Never Not Once by Carey Crim tells the story of Eleanor, who attempts to find her biological father - uncovering a traumatic family secret in the process.
Why does the best in women always have to forgive the worst in men?
The play explores themes of identity, parenting, consent, entitlement and responsibility, asking the pivotal question: why does the best in women always have to forgive the worst in men?
It’s a morality play that relies heavily on a plot that we have seen frequently played out in various plays, films and TV shows over the last few decades, and even though the pivotal plot-reveals are deployed in a timely and efficacious way, there is a sense that we have watched this before.
As with all morality plays, the plot depends on simplified characterisations that can exemplify one aspect or another of the drama. As a result, the characters lack nuance, complexity, and contradiction, so there are no surprises while we sit and wait as events play out just as we expect them to. A good example of this is Rob - the new boyfriend - who carries the burden of being ‘the good guy’ in the play. His character is a device to show us that not all men are bad and that it’s possible to make good choices in life. His character is given no depth or complexity or contradiction. He just has to be nice.
All of the characters are drawn with similar simplicity - all talking as if they have had years of psychotherapy. Even Doug, the bad guy has had therapy but is yet to accept responsibility for his behaviour. One of the functions of Eleanor’s mum, Allison, is to make him finally be honest about what he has done - so his process can be complete and ‘closure’ can start to happen for the others.
In this kind of post-therapy theatre, there is a high degree of emotional intelligence on stage and very little diversity. In fact, the characters all talk as if they’ve been seeing exactly the same therapist. Nothing is hidden and everyone speaks their mind the entire time - there is no ambiguity and very little subtext. Aside from the fact that this causes the audience to be quite passive as they listen to what they are meant to think and feel, it also seems highly improbable that such an articulate and understanding family would have kept so awful a secret hidden for so long.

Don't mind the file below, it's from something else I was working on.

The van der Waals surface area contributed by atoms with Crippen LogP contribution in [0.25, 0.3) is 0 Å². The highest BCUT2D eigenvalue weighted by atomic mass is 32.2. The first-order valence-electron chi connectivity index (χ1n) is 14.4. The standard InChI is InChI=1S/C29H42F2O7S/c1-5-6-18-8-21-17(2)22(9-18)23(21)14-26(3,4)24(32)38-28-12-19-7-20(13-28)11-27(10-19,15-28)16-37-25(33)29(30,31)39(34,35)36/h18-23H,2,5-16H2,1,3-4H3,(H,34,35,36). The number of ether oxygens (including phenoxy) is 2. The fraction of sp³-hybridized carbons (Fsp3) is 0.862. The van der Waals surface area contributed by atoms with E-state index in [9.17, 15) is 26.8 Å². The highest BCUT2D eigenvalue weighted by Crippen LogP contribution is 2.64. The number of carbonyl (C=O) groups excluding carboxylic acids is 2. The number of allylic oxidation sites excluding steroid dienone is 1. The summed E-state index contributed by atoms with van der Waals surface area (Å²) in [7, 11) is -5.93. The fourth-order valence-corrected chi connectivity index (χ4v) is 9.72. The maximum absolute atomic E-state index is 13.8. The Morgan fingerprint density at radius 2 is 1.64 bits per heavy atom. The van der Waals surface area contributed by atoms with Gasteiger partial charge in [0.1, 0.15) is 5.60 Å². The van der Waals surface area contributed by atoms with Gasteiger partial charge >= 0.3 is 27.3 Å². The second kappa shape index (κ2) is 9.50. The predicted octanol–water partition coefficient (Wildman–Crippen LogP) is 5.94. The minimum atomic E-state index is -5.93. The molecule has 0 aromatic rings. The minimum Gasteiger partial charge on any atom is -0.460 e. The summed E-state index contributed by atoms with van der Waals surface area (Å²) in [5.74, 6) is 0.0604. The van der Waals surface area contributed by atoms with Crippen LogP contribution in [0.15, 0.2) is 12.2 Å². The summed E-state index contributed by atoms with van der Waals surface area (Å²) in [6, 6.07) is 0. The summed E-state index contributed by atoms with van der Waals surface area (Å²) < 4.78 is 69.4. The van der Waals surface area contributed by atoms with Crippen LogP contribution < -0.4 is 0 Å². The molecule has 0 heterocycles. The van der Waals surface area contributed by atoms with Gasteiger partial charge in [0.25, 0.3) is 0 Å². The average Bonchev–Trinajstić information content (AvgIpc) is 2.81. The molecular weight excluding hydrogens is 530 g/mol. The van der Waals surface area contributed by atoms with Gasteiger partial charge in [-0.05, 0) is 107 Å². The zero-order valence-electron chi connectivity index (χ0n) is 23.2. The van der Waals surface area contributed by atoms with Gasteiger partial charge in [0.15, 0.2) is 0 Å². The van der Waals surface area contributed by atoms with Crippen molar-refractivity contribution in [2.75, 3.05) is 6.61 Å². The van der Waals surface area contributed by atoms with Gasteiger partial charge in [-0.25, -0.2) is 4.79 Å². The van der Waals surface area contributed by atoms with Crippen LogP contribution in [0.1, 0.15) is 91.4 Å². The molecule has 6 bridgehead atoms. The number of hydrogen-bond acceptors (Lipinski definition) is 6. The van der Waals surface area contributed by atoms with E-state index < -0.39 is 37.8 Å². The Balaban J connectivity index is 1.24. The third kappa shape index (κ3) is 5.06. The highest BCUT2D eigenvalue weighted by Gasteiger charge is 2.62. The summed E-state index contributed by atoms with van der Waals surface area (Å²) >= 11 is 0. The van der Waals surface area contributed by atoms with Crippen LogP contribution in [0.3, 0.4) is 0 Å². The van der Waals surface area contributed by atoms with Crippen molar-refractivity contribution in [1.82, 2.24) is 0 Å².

In spite of the play’s shortcomings, the production itself is very good. It’s beautifully directed by Katharine Farmer - who uses the small thrust stage to create intimacy and intensity. The cast is as diverse as it is talented. Adrian Grove (Doug), Meaghan Martin (Eleanor) and Flora Montgomery (Allison) show raw vulnerability and strong emotional investment as the plot unfolds. The charismatic Amanda Bright plays rational and scientific Nadine - bringing to the stage a benign warmth - that provides a healing counterbalance to the damage caused by the instigating violence and trauma. Gilbert Kyem Jnr plays Rob with presence and charm, bringing light to the bleakness and offering some optimism for the future.
The performances are enhanced by Roisin Martindale‘s carefully chosen costumes and set design and by Julian Starr’s sound composition that supports and contributes to the various moods.
I found myself longing to watch these actors, playing complex characters with the same history, under the same circumstances.